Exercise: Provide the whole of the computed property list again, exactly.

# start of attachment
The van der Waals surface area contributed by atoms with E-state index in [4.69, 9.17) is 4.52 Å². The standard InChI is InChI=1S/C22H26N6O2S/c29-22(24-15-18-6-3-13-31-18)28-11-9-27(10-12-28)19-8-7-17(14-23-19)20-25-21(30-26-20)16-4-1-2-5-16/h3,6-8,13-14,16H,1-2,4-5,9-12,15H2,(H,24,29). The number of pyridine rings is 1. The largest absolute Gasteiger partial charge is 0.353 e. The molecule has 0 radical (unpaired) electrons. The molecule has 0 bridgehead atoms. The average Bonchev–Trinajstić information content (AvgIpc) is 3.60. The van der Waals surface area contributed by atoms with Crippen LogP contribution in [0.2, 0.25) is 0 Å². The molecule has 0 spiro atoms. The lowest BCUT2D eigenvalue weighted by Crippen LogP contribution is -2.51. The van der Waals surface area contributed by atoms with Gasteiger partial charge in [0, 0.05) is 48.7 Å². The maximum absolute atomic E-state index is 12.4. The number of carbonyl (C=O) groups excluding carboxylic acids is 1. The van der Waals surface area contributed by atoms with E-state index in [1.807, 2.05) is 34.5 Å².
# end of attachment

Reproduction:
The van der Waals surface area contributed by atoms with E-state index in [4.69, 9.17) is 4.52 Å². The standard InChI is InChI=1S/C22H26N6O2S/c29-22(24-15-18-6-3-13-31-18)28-11-9-27(10-12-28)19-8-7-17(14-23-19)20-25-21(30-26-20)16-4-1-2-5-16/h3,6-8,13-14,16H,1-2,4-5,9-12,15H2,(H,24,29). The number of pyridine rings is 1. The largest absolute Gasteiger partial charge is 0.353 e. The molecule has 0 radical (unpaired) electrons. The molecule has 0 bridgehead atoms. The average Bonchev–Trinajstić information content (AvgIpc) is 3.60. The van der Waals surface area contributed by atoms with Crippen LogP contribution in [0.2, 0.25) is 0 Å². The molecule has 0 spiro atoms. The lowest BCUT2D eigenvalue weighted by Crippen LogP contribution is -2.51. The van der Waals surface area contributed by atoms with Gasteiger partial charge in [0, 0.05) is 48.7 Å². The maximum absolute atomic E-state index is 12.4. The number of carbonyl (C=O) groups excluding carboxylic acids is 1. The van der Waals surface area contributed by atoms with E-state index in [1.807, 2.05) is 34.5 Å².